Book signing and reception takes place Thursday, March 11
Posted 02.22.10 by MICA Media Relations
BALTIMORE--MICA and Princeton Architectural Press celebrate their new book, Exploring Materials: Creative Design for Everyday Objects, with a book signing and reception on Thursday, March 11, 5:30-6:30 p.m. in Brown Center's Leidy Atrium (1301 W. Mount Royal Ave.). The book, authored by MICA's M.F.A. in Graphic Design program Director Ellen Lupton and environmental design faculty member Inna Alesina, features dozens of MICA students' work in the environmental design program. Exploring Materials, the fourth book created by MICA's Center for Design Thinking, is scheduled to be officially released on Thursday, April 1.
The reception will include design prizes, remarks by the authors, refreshments and a raffle offering a free copy of the book. A free panel discussion, Design Revolution: Join the Debate, will follow in Brown Center's Falvey Hall. More details about Design Revolution are included in MICA's listing of spring talks.
The authors describe their new book:
Exploring Materials: Creative Design for Everyday Objects is a new book authored by two MICA faculty, Inna Alesina and Ellen Lupton. Published by MICA and Princeton Architectural Press in spring 2010, the book features numerous projects by students in MICA's environmental design program alongside work by prominent designers from around the world. The book will be distributed worldwide and marketed to students, designers, and educators. Exploring Materials is a project of MICA's Center for Design Thinking, which provides research opportunities for MICA students and faculty that contribute to the public discourse on design through publications, conferences, exhibitions, and other projects.
Exploring Materials focuses on how product designers can use physical forms and materials in a direct, active, hands-on way. Sketching ideas with a pencil or rendering them with computer software are useful experiences, but there is no substitute for confronting physical materials in the flesh. Foam, mesh, wood, plastic, and wire each have behaviors and properties that suggest different types of structure, surface, and connection. In place of the abstraction of pure volumes or the whimsy of "virtual" objects, this book encourages designers to make and test real objects in a studio environment.
Materials are like words. The richer your design vocabulary, the more solutions you can see and express. There are no good or bad materials. Each one has its place, consequences, and cost. Understanding materials is essential to design. Some designers come to the profession with a commonsense knowledge of materials, while others have only thought about their decorative properties. Use this book to begin looking at materials with new eyes. Ignore what you already know, and find out how you can coax cardboard, foam, cloth, metal, or rope into surprising structures with valuable functions.
The first chapter lays out our approach with a case study drawn from a MICA classroom project. A group of designers was asked to solve a common problem (an object for sitting) using a particular material. Instead of beginning with an end result in mind, each designer explored the material at hand--foam, felt, wire, and so on. The solutions are as different as the substances. The projects are rough and unrefined, but each one departs from the ordinary.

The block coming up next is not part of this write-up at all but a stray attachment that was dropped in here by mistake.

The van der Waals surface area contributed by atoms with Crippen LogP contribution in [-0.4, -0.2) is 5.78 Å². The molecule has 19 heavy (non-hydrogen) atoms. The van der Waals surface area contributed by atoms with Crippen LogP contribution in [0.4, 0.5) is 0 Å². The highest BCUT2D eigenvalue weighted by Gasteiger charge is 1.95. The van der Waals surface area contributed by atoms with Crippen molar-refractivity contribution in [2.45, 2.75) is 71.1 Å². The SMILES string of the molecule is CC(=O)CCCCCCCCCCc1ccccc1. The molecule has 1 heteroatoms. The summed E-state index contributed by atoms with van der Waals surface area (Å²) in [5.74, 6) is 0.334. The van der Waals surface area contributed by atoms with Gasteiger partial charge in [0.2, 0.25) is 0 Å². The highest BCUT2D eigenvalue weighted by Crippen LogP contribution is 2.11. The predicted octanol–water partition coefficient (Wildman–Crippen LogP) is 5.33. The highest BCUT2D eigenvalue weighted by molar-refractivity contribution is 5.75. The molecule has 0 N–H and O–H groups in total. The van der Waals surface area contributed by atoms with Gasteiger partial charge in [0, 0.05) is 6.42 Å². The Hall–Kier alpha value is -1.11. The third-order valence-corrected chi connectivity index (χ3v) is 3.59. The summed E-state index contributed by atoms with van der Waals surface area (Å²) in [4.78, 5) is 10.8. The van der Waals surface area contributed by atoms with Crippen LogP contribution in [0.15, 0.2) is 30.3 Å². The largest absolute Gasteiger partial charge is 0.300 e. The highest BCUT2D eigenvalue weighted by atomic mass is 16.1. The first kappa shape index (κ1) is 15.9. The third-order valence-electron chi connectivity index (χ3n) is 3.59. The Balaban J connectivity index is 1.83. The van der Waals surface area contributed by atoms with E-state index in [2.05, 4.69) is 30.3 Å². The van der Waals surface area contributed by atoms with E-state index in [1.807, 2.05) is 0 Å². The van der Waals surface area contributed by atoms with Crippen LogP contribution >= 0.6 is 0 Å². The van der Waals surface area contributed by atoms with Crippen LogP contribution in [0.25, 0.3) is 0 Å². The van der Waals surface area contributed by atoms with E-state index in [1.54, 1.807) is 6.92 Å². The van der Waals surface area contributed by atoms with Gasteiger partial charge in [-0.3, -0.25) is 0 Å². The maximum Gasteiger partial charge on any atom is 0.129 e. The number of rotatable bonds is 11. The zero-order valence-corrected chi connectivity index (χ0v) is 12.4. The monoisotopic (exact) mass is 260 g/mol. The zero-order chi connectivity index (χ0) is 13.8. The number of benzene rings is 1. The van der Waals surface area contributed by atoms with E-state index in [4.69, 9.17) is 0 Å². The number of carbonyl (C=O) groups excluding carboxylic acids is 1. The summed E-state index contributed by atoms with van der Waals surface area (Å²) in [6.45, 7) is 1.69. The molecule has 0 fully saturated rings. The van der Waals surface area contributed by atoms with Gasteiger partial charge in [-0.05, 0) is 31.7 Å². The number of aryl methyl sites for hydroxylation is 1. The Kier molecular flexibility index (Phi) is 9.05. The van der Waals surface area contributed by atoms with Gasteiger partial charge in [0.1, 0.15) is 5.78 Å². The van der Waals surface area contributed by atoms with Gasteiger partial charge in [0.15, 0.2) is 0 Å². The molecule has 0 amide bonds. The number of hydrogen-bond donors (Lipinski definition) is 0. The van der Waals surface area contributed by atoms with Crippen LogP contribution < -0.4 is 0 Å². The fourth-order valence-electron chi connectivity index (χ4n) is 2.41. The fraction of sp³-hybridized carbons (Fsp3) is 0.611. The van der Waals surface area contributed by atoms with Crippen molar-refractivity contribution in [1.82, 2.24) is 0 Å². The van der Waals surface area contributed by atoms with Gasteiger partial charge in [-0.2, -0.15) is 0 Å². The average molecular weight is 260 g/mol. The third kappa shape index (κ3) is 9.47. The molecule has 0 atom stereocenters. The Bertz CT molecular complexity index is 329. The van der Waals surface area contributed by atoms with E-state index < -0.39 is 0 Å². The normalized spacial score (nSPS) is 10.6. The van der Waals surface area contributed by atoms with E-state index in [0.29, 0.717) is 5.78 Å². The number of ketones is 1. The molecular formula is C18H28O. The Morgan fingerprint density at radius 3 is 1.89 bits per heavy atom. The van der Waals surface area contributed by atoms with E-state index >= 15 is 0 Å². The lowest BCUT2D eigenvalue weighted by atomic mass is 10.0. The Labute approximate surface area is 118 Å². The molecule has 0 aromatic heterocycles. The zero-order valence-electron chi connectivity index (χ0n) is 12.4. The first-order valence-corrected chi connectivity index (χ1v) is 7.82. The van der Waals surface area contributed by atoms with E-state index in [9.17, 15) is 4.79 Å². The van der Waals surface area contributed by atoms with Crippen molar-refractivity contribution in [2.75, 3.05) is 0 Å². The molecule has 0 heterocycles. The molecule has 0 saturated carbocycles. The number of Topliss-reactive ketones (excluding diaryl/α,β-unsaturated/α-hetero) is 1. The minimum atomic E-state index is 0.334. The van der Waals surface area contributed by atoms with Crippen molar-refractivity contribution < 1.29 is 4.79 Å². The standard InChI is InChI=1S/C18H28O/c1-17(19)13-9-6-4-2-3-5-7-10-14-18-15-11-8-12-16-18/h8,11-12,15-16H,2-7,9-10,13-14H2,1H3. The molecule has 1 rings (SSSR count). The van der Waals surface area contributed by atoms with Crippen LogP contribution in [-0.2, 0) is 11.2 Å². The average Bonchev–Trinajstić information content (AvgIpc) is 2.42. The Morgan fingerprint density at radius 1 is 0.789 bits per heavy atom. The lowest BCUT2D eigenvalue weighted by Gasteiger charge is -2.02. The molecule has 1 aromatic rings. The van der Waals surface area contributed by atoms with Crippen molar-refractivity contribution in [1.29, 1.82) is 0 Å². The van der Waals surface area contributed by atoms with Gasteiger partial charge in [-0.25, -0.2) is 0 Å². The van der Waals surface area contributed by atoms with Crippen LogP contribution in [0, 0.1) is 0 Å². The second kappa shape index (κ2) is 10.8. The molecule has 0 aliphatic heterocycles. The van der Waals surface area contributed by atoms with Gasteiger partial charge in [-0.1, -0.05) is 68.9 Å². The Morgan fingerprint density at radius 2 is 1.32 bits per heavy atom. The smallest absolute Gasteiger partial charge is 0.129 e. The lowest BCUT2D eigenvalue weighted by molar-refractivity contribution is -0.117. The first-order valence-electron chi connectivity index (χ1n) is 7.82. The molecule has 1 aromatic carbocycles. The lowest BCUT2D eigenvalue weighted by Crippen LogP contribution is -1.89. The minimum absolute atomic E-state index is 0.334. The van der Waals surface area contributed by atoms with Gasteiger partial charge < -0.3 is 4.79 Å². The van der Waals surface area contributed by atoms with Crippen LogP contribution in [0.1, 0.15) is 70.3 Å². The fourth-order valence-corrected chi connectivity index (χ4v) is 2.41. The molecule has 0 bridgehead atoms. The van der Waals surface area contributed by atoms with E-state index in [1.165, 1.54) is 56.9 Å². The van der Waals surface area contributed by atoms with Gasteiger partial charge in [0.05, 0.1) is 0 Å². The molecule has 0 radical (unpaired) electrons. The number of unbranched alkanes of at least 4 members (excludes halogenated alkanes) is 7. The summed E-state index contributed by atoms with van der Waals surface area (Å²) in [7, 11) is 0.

The second chapter uses another MICA classroom experiment to explore the design process in more detail. Here, a team of designers thought about creating an alternative to the standard shopping bag. Their research involved brainstorming, observing consumers and workers, and experiencing the act of shopping in a critical way. They made hands-on prototypes and tested them in real environments.
At the core of the book is a visual glossary of thirty-four materials, organized both to inspire and to inform. Although most of these materials are commonplace (rather than "smart" substances or exotic mutants), each is packed with potential ideas. This section presents everyday uses of the materials, pointing out the special ways each one functions as a structure, surface, fastener, and more. Also featured are experimental uses of these forms and substances, showing how designers from around the world have exploited their characteristics in inventive ways. The book concludes with a section on making it real, moving beyond the prototype to create a product that can be manufactured and marketed.
Exploring Materials speaks to a cultural shift in the design world. Many designers are thinking critically and creatively about materials--about where they come from, how they function, and where they end up at the end of a product's life cycle. There is growing interest across society in physically making things and thus directly engaging with objects and the environment. The revitalization of craft has helped revitalize design. Exploring Materials embraces this new wave of thinking and making.
-Inna Alesina and Ellen Lupton
Founded in 1826, Maryland Institute College of Art (MICA) is the oldest continuously degree-granting college of art and design in the nation. The College enrolls nearly 3,500 B.F.A., M.F.A., M.A., M.A./M.B.A., M.A.T., M.P.S. and continuing studies students from 49 states and 65 countries in fine arts, design, electronic media, art education, liberal arts, and professional studies degree and non-credit programs. With art and design programs ranked in the top 10 by U.S. News & World Report, MICA is pioneering interdisciplinary approaches to innovation, research, and community and social engagement. Alumni and programming reach around the globe, even as MICA remains a cultural cornerstone in the Baltimore/Washington region, hosting hundreds of exhibitions and events annually by students, faculty and other established artists.